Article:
Free chapter of Spanking Lady Lavinia!


Available 21st April 2017!





Lady Lavinia Carstairs’ exploits are the talk of London society, and not always for the better. Stubborn, willful, and totally without fear, she is quickly endangering her chances of a good marriage to a suitable man!

Lady Lavinia has a husband in mind, however, and there is only man able to control her behavior. William Evans is not afraid to take the lady over his knee and teach her the error of her ways, and she loves him for it.

But William’s past holds a shocking secret, one that he has worked hard to protect from prying eyes. To finally make Lady Lavinia his own, once and for all, he must reveal his true self to the world and suffer the consequences.

Is Lavinia’s love worth exposing his secret past? Will William sacrifice passion for privacy?

Read Spanking Lady Lavinia, the fourth book in the bestselling Victorian Vices series, to find out!

Publisher’s Note: This work contains depictions of adult sexual activity and adult domestic discipline. If you would rather not be exposed to such topics, please don’t read this book.

The Victorian Vices Series, Book Four

Spanking Lady Lavinia Louise Taylor

ARC Edition
For Review Purposes Only
May not be shared or disseminated in any way. Copyright 2017 by Louise Taylor and Blushing Books®


Chapter One



William Evans looked at himself in the small mirror of the rented room and nodded nervously to himself. The barber had done a good job with his hair, clipping it neatly. One of the maids employed by the rooming house had ironed his shirt crisply and brushed his best frock coat well. He, himself, had shined his own shoes until they gleamed.

He was ready for his interview.

His rooming house lay in Bayswater, a respectable part of the city, if not the most desirable. It was not a long walk from Bayswater to the Mayfair home of the Earl of Beaumont, but he decided to take a cab. Although the crowded roads of central London would add time to his journey, he dared not risk the muddied streets of the Oxford Road, full as they were with rubbish and horse droppings.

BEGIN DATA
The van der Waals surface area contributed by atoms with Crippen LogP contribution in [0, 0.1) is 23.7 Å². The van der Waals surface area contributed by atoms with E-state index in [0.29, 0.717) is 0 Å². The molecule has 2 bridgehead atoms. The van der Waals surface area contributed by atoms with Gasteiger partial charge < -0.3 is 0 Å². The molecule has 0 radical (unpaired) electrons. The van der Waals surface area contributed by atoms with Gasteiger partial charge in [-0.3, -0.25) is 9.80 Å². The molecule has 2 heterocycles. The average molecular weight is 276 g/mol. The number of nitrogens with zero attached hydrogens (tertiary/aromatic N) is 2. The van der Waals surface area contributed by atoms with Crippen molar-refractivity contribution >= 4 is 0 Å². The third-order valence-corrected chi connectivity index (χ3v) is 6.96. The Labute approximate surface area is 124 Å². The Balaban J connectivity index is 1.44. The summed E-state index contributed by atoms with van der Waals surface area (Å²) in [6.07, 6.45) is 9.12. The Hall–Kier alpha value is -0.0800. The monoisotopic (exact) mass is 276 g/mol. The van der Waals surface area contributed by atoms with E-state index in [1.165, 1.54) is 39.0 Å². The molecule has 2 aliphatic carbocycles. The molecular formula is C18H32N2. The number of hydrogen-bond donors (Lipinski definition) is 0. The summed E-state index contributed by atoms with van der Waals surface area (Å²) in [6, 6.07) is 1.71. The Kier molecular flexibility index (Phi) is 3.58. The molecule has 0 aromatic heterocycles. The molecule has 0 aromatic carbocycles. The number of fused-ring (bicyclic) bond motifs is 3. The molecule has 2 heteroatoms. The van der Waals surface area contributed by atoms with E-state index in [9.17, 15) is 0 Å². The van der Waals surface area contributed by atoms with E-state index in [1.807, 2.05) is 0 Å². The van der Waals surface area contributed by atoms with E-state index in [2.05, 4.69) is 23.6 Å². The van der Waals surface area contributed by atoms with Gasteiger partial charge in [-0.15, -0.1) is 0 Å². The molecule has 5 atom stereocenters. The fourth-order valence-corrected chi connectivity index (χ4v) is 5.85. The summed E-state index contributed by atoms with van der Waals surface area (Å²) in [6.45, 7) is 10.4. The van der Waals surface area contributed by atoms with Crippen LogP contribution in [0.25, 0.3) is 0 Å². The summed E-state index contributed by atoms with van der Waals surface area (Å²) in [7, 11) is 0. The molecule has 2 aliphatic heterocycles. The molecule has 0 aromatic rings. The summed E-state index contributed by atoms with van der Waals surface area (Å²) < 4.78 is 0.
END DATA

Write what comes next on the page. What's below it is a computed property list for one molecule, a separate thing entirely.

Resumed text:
The cab took him past the long walls surrounding Hyde Park and past the Marble Arch at Cumberland Gate. He’d expected white marble and classical sculpture, but was disappointed to see how grey and weather-beaten the monument actually was. Despite the slow speed of his cab, William could not make out much of statuary.

It was not the only disappointment he’d found in coming to London from Yorkshire. There he was used to clear skies, wide moorland, and clean water. London, in comparison, teemed with life like a dog with fleas. There were people everywhere, and most seemed to try to sell, beg, or steal something from him. The roads were a disgrace, mostly packed earth covered in foul horse dung that nobody bothered to remove.

The Thames was the worst of all; like any visitor to the capital, he’d made a beeline for the Palace of Westminster, where the Houses of Parliament sat. The building work was near completion after a great fire more than twenty years previously, and he’d looked forward to looking on the building with his own eyes. The building sat on the north bank of the Thames, right next to the river, but William had not been able to go near it.

The stench from the river was appalling; those who were forced to walk past it covered their faces with their handkerchiefs and picked up their speed until they were away from the sludgy brown waters. It was, quite simply, the worst smell that William had ever experienced, and it had left his eyes watering. How the hundreds of boatmen who sailed their craft up and down it daily managed, he had no idea!

The newspapers reported that Parliament had been forced to abandon the Commons chamber, despite the hanging of curtains soaked in lime chloride to disguise the smell. There was talk of removing to Oxford or St Albans until the matter could be dealt with.

William was glad that the Earl of Beaumont did not live by the river, but instead in the fashionable Mayfair area of the city. Smaller houses and terraces gave way to grand mansions, removed from the street by high iron railings and enclosed courtyards.

He had been recommended to the earl by his previous employer as a capable private secretary, despite his youth. At twenty-three, he should, by rights, have been a junior assistant or even a humble clerk.

He got out of the cab and paid his fare, being careful where he trod. The streets of Mayfair were cleaner than those of Bayswater, but not by much. Beaumont House loomed above him, elegant in proportion and made of fine Portland stone. The windows sparkled in the clear May sunlight, and the brass door knocker gleamed as he rapped it smartly against the large black door.